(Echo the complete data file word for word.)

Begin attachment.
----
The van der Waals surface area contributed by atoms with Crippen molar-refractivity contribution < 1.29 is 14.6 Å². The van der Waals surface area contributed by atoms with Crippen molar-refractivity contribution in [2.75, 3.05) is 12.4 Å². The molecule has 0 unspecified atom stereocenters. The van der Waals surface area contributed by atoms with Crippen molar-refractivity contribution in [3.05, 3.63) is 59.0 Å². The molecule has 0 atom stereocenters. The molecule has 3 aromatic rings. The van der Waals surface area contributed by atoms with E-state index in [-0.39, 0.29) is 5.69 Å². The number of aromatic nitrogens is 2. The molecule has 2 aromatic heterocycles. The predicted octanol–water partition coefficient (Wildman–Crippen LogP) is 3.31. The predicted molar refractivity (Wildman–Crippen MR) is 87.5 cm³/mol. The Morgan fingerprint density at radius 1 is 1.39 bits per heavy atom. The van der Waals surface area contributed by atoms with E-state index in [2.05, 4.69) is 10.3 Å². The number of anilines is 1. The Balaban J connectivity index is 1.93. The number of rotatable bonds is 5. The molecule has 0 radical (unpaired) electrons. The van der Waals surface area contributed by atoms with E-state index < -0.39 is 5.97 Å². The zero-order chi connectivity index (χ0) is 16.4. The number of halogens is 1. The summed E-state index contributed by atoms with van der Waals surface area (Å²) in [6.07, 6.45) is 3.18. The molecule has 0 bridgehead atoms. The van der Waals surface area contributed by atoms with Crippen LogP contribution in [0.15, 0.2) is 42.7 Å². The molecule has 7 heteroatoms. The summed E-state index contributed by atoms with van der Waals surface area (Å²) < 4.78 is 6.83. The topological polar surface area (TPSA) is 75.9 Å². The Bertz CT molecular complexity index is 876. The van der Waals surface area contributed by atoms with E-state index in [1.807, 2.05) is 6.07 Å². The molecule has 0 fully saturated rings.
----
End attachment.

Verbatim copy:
The van der Waals surface area contributed by atoms with Crippen molar-refractivity contribution < 1.29 is 14.6 Å². The van der Waals surface area contributed by atoms with Crippen molar-refractivity contribution in [2.75, 3.05) is 12.4 Å². The molecule has 0 unspecified atom stereocenters. The van der Waals surface area contributed by atoms with Crippen molar-refractivity contribution in [3.05, 3.63) is 59.0 Å². The molecule has 0 atom stereocenters. The molecule has 3 aromatic rings. The van der Waals surface area contributed by atoms with E-state index in [-0.39, 0.29) is 5.69 Å². The number of aromatic nitrogens is 2. The molecule has 2 aromatic heterocycles. The predicted octanol–water partition coefficient (Wildman–Crippen LogP) is 3.31. The predicted molar refractivity (Wildman–Crippen MR) is 87.5 cm³/mol. The Morgan fingerprint density at radius 1 is 1.39 bits per heavy atom. The van der Waals surface area contributed by atoms with E-state index in [2.05, 4.69) is 10.3 Å². The number of anilines is 1. The Balaban J connectivity index is 1.93. The number of rotatable bonds is 5. The molecule has 0 radical (unpaired) electrons. The van der Waals surface area contributed by atoms with E-state index < -0.39 is 5.97 Å². The zero-order chi connectivity index (χ0) is 16.4. The number of halogens is 1. The summed E-state index contributed by atoms with van der Waals surface area (Å²) in [6.07, 6.45) is 3.18. The molecule has 0 bridgehead atoms. The van der Waals surface area contributed by atoms with Crippen LogP contribution in [0.15, 0.2) is 42.7 Å². The molecule has 7 heteroatoms. The summed E-state index contributed by atoms with van der Waals surface area (Å²) < 4.78 is 6.83. The topological polar surface area (TPSA) is 75.9 Å². The Bertz CT molecular complexity index is 876. The van der Waals surface area contributed by atoms with E-state index in [1.807, 2.05) is 6.07 Å². The molecule has 0 fully saturated rings.